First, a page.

The Role Of Thromboxane In Mediating Retinal Blood Flow During Hyperglycemia.

Overview

Diabetic retinopathy is the leading cause of new cases of blindness in the western world. Inflammation and hypoxia are thought to play a significant role in the pathogenesis of retinopathy; however, the mechanisms remain unclear. A potential mechanism for the development of retinopathy is a decrease in retinal blood flow (possibly mediated by thromboxane, TxA2) leading to an increase in hypoxia and the hypoxia transcription factors HIF-1alpha and HIF-2alpha. Mice and rats were injected with streptozotocin (STZ) ...
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Overview

Diabetic retinopathy is the leading cause of new cases of blindness in the western world. Inflammation and hypoxia are thought to play a significant role in the pathogenesis of retinopathy; however, the mechanisms remain unclear. A potential mechanism for the development of retinopathy is a decrease in retinal blood flow (possibly mediated by thromboxane, TxA2) leading to an increase in hypoxia and the hypoxia transcription factors HIF-1alpha and HIF-2alpha. Mice and rats were injected with streptozotocin (STZ) to render the rodents hyperglycemic and citrate buffer for control. At early time points following induction of hyperglycemia, retinal arteriolar and venular diameters, velocity of blood, and retinal blood flow were measured using intravital microscopy. Immunofluorescent labeling was used to quantify changes in thromboxane synthase (TxS), the enzyme responsible for converting prostaglandin H 2 to TxA2 in the arachidonic acid pathway, and its receptor the thromboxane-prostanoid (TP) receptor. The transcription factors HIF-1alpha and HIF-2alpha were quantified using immunofluorescent labeling. Following four weeks of hyperglycemia in STZ-injected mice, retinal arteriolar diameters, velocity, and flow were decreased. The decrease in arteriolar diameter was attenuated following an acute infusion of Ozagrel, a thromboxane synthase inhibitor and Vapiprost, a thromboxane receptor antagonist. Total retinal blood was decreased following four weeks of hyperglycemia. This decrease in total retinal blood flow was attenuated following three weeks of daily treatment with vapiprost. Despite the apparent role for thromboxane in decreasing retinal arteriolar diameters and flow, there was no difference in TxS staining between control and STZ-injected mice or rats following four weeks of hyperglycemia. There was no difference in the TP receptor in mice but there was a trend towards an increase in the TP receptor staining in rats in the photoreceptor inner segment. There was no increase in HIF-1alpha or HIF-2alpha following four weeks of hyperglycemia in mice or rats. In conclusion, early decreases in retinal arteriolar blood flow are attenuated by thromboxane receptor antagonism. The early decreases in retinal blood flow do not induce up-regulation of hypoxia-induced transcription factors following four weeks of hyperglycemia.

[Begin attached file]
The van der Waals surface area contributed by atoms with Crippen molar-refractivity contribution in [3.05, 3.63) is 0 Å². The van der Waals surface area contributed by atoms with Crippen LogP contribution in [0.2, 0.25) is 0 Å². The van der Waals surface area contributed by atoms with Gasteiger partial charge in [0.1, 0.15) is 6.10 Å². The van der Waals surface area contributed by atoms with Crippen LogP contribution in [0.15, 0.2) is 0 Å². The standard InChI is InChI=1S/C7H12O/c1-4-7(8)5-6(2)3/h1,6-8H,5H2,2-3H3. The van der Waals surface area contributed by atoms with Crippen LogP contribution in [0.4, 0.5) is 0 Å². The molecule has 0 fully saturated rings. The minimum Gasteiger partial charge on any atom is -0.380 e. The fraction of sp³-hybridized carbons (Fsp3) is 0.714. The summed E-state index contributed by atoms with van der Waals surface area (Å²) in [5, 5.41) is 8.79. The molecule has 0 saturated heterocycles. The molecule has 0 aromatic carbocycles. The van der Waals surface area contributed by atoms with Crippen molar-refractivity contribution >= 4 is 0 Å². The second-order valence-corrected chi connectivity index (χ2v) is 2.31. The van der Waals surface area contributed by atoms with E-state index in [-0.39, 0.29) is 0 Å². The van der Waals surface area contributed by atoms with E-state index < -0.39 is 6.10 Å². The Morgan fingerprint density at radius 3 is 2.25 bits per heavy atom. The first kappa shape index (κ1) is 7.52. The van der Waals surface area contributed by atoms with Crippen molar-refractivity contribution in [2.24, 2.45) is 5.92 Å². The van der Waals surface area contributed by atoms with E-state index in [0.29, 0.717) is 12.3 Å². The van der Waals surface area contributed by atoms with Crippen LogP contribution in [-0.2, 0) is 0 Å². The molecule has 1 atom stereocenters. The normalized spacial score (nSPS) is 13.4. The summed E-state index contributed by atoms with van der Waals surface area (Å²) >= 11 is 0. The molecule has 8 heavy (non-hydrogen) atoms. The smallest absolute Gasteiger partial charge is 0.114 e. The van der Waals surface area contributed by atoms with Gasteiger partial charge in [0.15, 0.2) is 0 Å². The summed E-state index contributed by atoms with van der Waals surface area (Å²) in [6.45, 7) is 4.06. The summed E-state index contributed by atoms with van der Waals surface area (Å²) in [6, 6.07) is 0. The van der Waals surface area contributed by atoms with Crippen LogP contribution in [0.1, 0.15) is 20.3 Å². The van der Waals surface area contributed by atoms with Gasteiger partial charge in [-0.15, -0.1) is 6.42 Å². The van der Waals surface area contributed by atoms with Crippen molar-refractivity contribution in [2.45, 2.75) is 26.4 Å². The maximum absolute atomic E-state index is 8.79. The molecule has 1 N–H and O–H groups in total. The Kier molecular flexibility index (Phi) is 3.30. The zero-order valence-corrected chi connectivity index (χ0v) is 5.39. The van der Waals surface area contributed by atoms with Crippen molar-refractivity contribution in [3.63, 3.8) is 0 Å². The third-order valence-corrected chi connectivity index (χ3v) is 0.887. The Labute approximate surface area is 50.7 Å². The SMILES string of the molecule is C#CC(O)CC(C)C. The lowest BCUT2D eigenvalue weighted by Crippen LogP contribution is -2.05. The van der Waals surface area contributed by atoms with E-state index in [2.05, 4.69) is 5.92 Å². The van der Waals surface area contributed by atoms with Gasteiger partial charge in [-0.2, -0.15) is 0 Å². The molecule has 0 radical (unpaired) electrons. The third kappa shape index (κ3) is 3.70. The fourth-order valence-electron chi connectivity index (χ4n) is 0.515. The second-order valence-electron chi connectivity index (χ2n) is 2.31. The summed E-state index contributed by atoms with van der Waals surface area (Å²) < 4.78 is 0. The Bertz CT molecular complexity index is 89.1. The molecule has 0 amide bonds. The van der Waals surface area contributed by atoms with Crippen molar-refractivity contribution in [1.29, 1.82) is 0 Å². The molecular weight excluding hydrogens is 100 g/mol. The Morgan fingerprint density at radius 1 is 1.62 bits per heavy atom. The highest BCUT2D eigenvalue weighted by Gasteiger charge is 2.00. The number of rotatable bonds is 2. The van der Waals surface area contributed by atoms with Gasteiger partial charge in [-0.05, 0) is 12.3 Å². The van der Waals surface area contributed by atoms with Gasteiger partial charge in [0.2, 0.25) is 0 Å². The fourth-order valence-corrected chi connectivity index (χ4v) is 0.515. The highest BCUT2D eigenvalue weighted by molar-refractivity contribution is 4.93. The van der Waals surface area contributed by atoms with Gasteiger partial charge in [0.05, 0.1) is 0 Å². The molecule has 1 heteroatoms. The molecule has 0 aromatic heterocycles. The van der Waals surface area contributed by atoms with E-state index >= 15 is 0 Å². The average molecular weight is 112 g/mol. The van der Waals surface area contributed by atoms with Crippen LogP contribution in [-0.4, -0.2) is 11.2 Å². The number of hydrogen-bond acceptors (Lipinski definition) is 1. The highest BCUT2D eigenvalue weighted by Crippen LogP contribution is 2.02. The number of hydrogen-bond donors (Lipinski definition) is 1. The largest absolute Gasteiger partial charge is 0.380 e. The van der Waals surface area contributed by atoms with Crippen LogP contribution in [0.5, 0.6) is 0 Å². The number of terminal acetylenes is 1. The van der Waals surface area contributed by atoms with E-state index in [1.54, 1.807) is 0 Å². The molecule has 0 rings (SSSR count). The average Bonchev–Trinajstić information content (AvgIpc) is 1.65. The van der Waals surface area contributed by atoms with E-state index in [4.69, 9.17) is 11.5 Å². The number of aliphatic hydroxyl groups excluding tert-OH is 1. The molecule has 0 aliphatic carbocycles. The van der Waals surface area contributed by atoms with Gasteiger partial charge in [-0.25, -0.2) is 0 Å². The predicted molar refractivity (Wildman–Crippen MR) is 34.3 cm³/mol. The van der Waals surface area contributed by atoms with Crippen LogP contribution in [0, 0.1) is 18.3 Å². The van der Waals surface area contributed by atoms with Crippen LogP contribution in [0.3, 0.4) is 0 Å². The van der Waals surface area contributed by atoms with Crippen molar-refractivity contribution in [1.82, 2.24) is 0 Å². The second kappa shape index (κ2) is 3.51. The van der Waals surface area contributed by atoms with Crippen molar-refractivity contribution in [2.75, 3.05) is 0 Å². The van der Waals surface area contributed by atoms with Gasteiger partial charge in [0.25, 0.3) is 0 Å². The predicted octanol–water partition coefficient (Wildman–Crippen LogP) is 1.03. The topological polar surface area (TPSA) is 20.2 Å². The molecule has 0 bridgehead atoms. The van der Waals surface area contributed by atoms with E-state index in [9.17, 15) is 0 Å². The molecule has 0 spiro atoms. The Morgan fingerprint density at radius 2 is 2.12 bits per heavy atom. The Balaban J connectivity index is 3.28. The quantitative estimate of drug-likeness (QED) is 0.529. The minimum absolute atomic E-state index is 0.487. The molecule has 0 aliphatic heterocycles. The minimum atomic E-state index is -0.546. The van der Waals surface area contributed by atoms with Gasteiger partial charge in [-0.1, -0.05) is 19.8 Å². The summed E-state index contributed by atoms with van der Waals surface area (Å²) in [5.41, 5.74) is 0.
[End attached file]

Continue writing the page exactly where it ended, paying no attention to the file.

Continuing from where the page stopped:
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Product Details

  • ISBN-13: 9781244044845
  • Publisher: BiblioLabsII
  • Publication date: 9/11/2011
  • Pages: 230
  • Product dimensions: 7.44 (w) x 9.69 (h) x 0.48 (d)

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